Sunday, February 12, 2012
Pit Talk: How to smoke a great backyard brisket
Without a doubt, one of the hardest things to cook perfectly is brisket.
Despite all the articles, books and videos out there telling you how to do it, there is no magic to the process.
You need tremendous patience and you need to know the specific characteristics of your pit. That takes practice and experience. The more you cook, the better you'll be.
The approach may sound simple and straightforward, but getting there is not.
Here are my 10 essential steps to smoking a backyard brisket on an offset, log-burning pit. Some of the techniques may work for other types of smokers, such as a Weber Smokey Mountain, but not all.
1. Start with a good piece of meat. Find a source that sells Choice or Choice Black Angus, not Select.
2. Trim the fat to 1/4 inch, plus/minus, so it will render down along with the rub and get into the meat.
3. Pick your favorite commercial rubs and spices. There's a million of them out there. Some people apply the rub several hours before cook time. Some grind their spices in a coffee grinder for better consistency. Some even add a finishing rub -- midway through or near the end of cooking -- to enhance flavor.
4. Fire your pit. It's best to build a small fire that breathes well by placing the logs crossing one another. Cooking temperature will depend somewhat on your pit and personal preference. Many cook at 225-250 degrees, which is a good range for basic, low-and-slow backyard barbecue. At that temperature, a 12-pound brisket could take 15 hours, plus/minus. Others cook hotter and faster if their pits are designed to not burn the meat from radiant heat. Keep the fire from smoldering by maintaining a small burning flame. A smoldering fire produces creosote which ruins the natural flavors of the meat and rub.
5. Place the meat on the cooking grate in the sweet spot of the pit -- where the temperature is most even -- away from the firebox and radiant heat.
6. Keep the pit as steady as you can at the target cooking temp. Here we assume somewhere in the range of 225 degrees to 250 degrees. AND do not open the cook doors for the first 4-5 hours PERIOD.
7. At the 4-5 hour mark, check the brisket and evaluate the color and bark and determine if it looks like it's had enough smoke. Wrap the brisket in foil when you think it's color and bark are where you want it. Dark mahogany-reddish brown with some black works for me. Return wrapped brisket to the sweet spot on the pit.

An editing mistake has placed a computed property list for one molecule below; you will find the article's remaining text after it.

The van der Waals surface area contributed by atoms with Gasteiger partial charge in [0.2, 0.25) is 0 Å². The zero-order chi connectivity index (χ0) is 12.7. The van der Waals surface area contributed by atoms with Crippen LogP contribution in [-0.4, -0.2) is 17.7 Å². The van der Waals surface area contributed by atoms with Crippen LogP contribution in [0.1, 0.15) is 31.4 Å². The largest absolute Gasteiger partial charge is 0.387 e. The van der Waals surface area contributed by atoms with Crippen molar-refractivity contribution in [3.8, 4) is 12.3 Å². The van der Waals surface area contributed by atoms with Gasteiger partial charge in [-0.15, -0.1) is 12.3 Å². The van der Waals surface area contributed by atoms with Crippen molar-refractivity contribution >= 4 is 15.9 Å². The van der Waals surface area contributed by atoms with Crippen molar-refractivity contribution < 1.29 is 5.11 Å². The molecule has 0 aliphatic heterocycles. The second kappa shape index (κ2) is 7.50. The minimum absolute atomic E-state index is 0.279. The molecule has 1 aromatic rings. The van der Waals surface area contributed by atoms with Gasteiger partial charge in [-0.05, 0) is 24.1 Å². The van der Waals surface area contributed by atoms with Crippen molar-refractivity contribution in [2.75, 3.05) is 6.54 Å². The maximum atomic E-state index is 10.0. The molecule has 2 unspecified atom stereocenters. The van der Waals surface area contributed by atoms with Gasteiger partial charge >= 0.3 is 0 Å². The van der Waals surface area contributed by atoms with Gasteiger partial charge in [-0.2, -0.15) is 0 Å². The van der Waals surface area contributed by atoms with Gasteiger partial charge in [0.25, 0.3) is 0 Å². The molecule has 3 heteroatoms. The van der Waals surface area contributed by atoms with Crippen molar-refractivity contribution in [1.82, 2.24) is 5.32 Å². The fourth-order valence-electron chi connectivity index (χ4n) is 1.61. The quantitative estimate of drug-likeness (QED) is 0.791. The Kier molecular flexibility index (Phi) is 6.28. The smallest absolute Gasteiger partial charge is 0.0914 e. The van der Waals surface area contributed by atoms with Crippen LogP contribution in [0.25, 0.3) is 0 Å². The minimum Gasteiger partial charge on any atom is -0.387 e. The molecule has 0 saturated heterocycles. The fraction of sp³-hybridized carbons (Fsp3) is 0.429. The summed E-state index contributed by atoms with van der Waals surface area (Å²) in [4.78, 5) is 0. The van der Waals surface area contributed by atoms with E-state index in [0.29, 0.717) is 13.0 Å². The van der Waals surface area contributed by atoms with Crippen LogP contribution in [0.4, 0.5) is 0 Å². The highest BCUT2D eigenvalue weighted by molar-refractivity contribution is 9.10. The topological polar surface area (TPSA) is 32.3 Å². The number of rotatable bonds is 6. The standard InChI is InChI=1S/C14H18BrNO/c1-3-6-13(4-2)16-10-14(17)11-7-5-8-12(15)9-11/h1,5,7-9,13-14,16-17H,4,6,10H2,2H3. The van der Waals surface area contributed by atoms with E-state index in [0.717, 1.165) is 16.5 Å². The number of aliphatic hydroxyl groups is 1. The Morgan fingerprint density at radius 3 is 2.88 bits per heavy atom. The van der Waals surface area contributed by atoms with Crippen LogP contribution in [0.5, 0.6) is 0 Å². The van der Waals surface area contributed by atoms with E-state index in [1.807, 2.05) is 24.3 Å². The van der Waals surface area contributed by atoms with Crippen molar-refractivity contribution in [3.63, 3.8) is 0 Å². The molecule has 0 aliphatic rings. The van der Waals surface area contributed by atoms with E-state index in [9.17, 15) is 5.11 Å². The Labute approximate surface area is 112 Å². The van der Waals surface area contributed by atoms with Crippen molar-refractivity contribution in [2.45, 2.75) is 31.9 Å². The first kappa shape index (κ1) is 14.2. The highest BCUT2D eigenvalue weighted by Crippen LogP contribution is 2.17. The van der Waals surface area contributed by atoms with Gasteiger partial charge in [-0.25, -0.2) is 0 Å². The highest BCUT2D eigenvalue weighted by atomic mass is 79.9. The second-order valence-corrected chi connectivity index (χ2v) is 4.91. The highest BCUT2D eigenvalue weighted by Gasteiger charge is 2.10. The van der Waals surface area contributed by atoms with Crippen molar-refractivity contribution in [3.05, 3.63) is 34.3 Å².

8. Knowing when the brisket is done is a very crucial step. BE PATIENT! Do not try to cook a brisket based only on time. You can roughly estimate when a brisket will be done by allowing 45 minutes to 75 minutes per pound when cooking at 250 degrees and wrapping in foil after 4-5 hours. But ambient temperature, wind, humidity and composition of the meat tissue all are factors in how fast, or slow, a brisket cooks.
To really nail the finish, use some or all of the following tests:
--Use a good handheld temp probe like a Thermapen. Briskets "usually" become butter tender at 198-202 degrees, plus/minus. But not always. They might get tender at a lower temp, say 185, or a higher temp, 210, depending on the composition of the meat.
-- Don't rely on temp alone. Use the probe to test resistance in the meat, too. If the probe slips in and out of the flat, or lean, end of the brisket and the thick, fatty end, or point, without any resistance, that's what you're looking for: Butter tender.
--Using heat resistant gloves, develop your sense of touch for when a brisket feels like it's done. When it's still in foil, press it with a finger. There should be some give. Lift the wrapped brisket off the grate. If it's still stiff, it's not done. It should be very floppy.
--Once you think it's done, use your eyes to make sure. Partially unwrap the brisket. It should have a floppy consistency like jello when it's still hot. After the brisket cools it will lose this jello consistency.
9. When the brisket is butter tender, you're still not done. Unwrap it and place it back on the pit at a lower temp, say 175-200, and let it rest for an hour or two. Some people skip this step and rest the brisket in an ice chest for a couple of hours wrapped in towels. Just don't let the meat continue cooking and steaming itself or it will dry out and lose flavor. Letting the brisket rest in the pit unwrapped at a lower temp will help firm up the bark and prevent the meat from drying out.
10. After resting in the pit, pull the brisket off and let it rest tented in foil for another hour or so. This allows the meat to cool and the juices to stabilize. You could pour a cup or so of the au jus on the meat at this point which will soak back into the meat. Now you're ready to carve and eat.
Follow the steps above and you should, with some practice, wind up with damn good brisket. Enjoy.